People and culture
Many Icelanders can trace their ancestors back to the time of the Viking Settlement around 900 AD, and there has since then been low immigration.
Iceland is a young republic (from 1944) with a directly elected president. It does not mean that Iceland has a rich and interesting history. The Icelandic Sagas is world-famous, and it is recommended to know about the Icelandic traditions, culture, and architecture, due to the many attractions and museums, especially in the capital Reykjavik.
The Icelandic people live in harmony with their beautiful nature, but also appreciate having a high quality of life, where there is time for family, friends and leisure activities. Icelanders love to share the beautiful nature of their outdoor activities like horse-riding or swimming in the hot thermal bath.
The Icelandic people are well known for having a laid-back approach to life, and everybody is known by their first name. Iceland is a nation with self-confidence because of the battle for survival against the elements as earthquake and volcanic eruptions.
Icelanders love sports
In Iceland, handball is the national sport. In the last five years, Iceland`s national soccer team has created very impressive results.
If you have the time and possibility to visit Iceland, don`t hesitate. The adventure offers are endless, and the connection to Iceland gets more and more comfortable.
The phenomenal lights
Iceland is the land of light and darkness with long summer days with nearly sunshine 24-hours a day and short winter days with only very few hours of daylight. Discover unique Northern Light experiences in winter and the long beautiful summer evenings under the Midnight Sun. Iceland has those unique natural phenomena like several other Nordic countries.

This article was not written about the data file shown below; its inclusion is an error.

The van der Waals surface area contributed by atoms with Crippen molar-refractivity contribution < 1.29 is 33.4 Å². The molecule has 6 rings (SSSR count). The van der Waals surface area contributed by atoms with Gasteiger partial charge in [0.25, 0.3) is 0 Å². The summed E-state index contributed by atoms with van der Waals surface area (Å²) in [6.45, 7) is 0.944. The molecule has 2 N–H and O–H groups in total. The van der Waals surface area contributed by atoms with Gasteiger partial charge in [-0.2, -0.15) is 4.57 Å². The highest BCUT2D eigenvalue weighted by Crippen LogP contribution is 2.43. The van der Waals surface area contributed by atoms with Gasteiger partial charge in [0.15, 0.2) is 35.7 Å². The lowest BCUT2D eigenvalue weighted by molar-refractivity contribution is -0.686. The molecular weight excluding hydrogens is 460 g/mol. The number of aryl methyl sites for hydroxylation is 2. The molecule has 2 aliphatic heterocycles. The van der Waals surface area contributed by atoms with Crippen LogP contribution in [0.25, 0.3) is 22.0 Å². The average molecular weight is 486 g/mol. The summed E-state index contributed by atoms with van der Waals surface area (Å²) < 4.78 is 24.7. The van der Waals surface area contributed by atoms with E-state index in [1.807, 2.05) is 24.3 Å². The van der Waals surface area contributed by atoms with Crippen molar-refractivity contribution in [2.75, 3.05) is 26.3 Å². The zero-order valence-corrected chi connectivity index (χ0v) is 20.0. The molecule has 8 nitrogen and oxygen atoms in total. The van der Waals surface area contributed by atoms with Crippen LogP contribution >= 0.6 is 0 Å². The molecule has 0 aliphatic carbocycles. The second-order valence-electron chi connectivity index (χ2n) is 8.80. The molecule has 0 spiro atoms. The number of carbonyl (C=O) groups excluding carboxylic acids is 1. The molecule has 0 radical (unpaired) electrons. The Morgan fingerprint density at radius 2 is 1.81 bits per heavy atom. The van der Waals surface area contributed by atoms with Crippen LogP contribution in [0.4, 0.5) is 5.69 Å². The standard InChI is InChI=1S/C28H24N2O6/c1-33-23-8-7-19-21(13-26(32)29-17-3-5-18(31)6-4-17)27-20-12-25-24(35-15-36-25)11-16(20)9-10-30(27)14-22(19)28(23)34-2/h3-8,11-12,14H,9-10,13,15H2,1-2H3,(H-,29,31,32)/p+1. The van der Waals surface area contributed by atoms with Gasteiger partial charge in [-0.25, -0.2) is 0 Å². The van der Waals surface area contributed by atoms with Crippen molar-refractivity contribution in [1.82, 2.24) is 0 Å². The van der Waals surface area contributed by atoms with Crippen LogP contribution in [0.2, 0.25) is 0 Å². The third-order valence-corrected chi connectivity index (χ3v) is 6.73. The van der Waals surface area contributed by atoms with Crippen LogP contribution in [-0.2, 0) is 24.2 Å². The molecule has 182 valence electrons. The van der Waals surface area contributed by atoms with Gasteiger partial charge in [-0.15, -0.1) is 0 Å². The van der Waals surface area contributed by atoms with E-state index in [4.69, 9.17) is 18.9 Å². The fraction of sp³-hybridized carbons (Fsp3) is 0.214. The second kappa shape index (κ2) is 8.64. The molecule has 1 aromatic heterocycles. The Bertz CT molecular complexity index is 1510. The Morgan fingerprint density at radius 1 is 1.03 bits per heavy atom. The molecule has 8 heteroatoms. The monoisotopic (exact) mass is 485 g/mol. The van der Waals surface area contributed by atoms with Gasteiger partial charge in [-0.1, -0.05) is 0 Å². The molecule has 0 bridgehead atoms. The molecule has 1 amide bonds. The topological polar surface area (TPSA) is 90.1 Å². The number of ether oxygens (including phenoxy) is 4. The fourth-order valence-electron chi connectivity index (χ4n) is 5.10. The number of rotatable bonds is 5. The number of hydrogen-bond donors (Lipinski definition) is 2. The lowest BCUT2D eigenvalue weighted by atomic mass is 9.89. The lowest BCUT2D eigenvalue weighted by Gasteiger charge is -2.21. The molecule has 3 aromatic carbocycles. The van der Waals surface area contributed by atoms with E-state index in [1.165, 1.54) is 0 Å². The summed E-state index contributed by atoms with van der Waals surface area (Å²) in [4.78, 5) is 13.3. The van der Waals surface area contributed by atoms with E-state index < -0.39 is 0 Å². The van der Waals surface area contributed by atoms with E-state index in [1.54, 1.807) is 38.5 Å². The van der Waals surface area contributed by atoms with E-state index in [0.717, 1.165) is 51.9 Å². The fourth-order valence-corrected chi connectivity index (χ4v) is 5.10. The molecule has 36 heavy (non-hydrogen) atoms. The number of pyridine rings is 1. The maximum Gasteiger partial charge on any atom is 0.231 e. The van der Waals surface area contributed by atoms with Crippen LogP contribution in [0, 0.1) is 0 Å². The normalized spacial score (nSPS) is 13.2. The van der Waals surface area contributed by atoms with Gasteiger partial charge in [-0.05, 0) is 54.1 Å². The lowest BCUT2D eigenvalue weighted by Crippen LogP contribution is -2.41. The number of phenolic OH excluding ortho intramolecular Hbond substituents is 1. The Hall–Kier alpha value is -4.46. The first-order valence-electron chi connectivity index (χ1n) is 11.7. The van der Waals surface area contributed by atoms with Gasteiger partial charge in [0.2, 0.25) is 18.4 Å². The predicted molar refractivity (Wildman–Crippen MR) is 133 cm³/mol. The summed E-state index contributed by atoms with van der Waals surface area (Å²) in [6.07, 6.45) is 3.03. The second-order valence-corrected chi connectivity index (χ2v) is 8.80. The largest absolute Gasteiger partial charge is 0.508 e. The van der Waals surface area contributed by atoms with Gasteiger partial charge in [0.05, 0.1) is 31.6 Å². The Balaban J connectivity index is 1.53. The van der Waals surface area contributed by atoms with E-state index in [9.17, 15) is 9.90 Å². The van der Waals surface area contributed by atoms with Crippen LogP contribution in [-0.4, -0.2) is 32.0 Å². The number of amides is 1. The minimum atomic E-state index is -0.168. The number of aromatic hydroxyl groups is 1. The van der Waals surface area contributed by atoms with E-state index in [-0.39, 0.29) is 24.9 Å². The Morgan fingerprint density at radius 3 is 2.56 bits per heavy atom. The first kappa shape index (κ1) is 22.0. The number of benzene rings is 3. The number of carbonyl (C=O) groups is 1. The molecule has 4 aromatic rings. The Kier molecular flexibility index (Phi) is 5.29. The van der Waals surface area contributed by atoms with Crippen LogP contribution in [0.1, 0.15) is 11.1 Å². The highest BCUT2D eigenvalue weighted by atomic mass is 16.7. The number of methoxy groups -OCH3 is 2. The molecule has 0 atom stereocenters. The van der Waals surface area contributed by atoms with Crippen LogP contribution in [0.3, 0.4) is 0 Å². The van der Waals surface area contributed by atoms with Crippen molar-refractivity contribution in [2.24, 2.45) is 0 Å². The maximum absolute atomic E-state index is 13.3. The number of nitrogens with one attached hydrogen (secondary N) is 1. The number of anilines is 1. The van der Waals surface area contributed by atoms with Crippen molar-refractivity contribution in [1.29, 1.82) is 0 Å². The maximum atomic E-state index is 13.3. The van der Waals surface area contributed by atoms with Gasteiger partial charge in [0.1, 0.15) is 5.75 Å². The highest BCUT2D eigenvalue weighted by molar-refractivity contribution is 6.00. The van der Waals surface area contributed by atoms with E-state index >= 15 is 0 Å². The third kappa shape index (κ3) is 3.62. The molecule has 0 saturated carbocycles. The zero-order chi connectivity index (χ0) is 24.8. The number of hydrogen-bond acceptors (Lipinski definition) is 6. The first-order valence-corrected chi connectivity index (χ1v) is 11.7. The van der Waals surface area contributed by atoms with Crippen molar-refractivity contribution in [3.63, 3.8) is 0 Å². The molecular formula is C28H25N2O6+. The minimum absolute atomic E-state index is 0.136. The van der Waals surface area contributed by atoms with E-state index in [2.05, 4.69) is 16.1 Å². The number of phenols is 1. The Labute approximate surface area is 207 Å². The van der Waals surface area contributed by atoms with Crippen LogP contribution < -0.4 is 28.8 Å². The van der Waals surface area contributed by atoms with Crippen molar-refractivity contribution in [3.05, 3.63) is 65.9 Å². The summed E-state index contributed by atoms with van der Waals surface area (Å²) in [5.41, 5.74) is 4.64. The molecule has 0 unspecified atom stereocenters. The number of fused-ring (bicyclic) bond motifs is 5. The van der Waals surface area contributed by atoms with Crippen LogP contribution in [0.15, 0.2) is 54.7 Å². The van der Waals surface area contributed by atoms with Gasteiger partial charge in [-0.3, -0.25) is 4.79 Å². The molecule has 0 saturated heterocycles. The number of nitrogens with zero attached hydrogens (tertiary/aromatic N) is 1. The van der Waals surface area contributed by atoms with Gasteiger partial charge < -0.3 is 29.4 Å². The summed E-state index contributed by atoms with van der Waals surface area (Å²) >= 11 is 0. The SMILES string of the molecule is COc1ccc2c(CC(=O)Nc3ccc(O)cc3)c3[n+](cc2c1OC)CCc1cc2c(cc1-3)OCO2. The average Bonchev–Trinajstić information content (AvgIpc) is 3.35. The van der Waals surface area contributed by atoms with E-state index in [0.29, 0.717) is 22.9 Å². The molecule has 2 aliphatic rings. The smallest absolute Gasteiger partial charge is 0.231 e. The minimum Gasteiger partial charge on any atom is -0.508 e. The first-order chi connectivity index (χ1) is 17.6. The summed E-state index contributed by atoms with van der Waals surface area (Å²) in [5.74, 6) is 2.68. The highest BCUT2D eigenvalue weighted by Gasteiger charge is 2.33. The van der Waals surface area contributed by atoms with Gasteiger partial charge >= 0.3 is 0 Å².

Most of the terrain consists of volcanic areas covered by lava fields and glacier. Active volcanoes like Hekla and Katla are a part of the volcanically active zone that runs through the country from northeast to south-west.
In this geothermal areas, you can find geysers, waterfalls, hot springs, mud springs and black-sand beaches.
Vatnajökull is the biggest icecap and is bigger than the rest of Europe`s icecaps put together. Most of the country is covered by lava fields, ice caps, and deserts, and 70% of the country is uninhabitable.
Throughout the country, you will also find a wide selection of excitements and activities, which attracts visitors from all around the world. Regarding the season, the beautiful nature invites to scenic walks, swimming in hot pools, skiing, water rafting, fishing in the rivers, golfing or riding the small Icelandic horse, just to mention a few. Local tourist offices and operators are always stand by to help here so you can live out your dreams here.
Ferry from Denmark to Iceland
It is possible to sail to Iceland from April to October.
By the ferry company Smyril Line, you can travel from Hirtshals in Denmark and Torshavn in the Faroe Islands to Seydisfjordur in Iceland.
See more: Ferries to Iceland
Iceland has no railway system but a large network of bus companies covers most destinations in Iceland.